This is a great poem that explores what it means to love and what it means to make mistakes that might cost a lot of damage and shame. The poem imagines a new world, a New Earth, and it is protected by a mine field. Pilots getting too close, well… Part of why I love this poem is because of how it plays out in two columns at the same time. Structurally, there is the smallest overlap between the two, so that they aren’t entirely separated, joined in their middles and yet still with some distance, still with some difference between them. For me, it means that these two stories are linked in part because they describe two things that are illegal, but are really very different. It explores how people can make laws that cover something practical like minefields and something completely personal, like love. There isn’t the clearest idea of why the relationship described in the second (more right) section is illegal (though heh, I realize while writing that that the section is indeed more right, which could be read as implying something about idealogical conservatism). Whatever the reason, though, the feeling that the poem conveys is the danger of it but also not being able to help it. And that speaks to me, that idea that here we have the many minefields we must navigate, the many ways we must shape ourselves because of these dictates and decisions made by drunken giants who didn’t, or don’t, know better and don’t try to. And it’s a lovely piece about how love forces into impossible situations, into flying too close to mines because the alternative is to live safe but always unfulfilled. A great read!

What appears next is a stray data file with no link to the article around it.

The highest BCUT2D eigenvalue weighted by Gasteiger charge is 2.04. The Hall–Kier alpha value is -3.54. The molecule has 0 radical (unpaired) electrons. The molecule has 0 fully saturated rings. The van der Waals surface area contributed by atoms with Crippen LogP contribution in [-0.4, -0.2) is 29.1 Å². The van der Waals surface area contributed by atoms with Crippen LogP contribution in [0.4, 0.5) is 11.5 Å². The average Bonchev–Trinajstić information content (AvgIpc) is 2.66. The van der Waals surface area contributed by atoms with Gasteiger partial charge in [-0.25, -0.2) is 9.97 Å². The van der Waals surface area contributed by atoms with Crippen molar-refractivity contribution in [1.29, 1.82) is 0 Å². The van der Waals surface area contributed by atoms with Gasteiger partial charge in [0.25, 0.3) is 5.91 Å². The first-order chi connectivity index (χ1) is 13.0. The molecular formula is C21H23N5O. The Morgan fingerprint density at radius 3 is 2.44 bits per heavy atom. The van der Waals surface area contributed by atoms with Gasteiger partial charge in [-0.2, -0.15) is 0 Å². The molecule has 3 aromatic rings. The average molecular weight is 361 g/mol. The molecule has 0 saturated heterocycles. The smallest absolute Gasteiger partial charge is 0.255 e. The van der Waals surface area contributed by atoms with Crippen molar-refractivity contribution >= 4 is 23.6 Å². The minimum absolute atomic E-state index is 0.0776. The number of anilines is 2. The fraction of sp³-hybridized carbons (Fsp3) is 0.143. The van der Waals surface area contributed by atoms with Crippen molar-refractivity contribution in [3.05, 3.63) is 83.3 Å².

"The Body Problem" by Margaret Wack

This is an interesting and rather visceral poem that examines bodies and rot but also perceptions of beauty and normalcy and form and function. The piece begins with a character, with a “you,” at a young age, but not so young as to be able to be ignorant of body, not so young that, especially raised as a girl, you can really escape the idea of body and how it is judged. How it is policed. How it is imagined and how young people come to relate to their own bodies. And I like the layers that I can read into the poem, the different “problems” that I can find the title referring to. It could be that bodies die. They are flesh. They are cages that we cannot really escape. But I think the problem with bodies goes deeper than that. Not just that we will die, that our flesh might fail us, but that our flesh is used to define us, regardless of anything else. That so much is assumed about us based on our bodies, based on how we present our bodies. That we must strive to be presentable, pleasant, sexy, desirable, or else we get categorized as wrong, as deviant, as worthless, as immoral and undeserving of consideration or compassion. I love the way that the poem evokes the body as meat, as animal, and as art, but always as a way of dealing with the way that bodies are valued. That we might seek a way to talk around bodies, to pretend that they don’t matter, but that we are always left with them. That we seem in some ways unable to not value bodies on some measure. On their aesthetics, which is something that is personal while also being societally driven. And ahh, I could probably talk about this poem all day but will try to reign myself in and say that it is a difficult piece that does present readers with the complexity of body without giving a single answer. It’s a great read!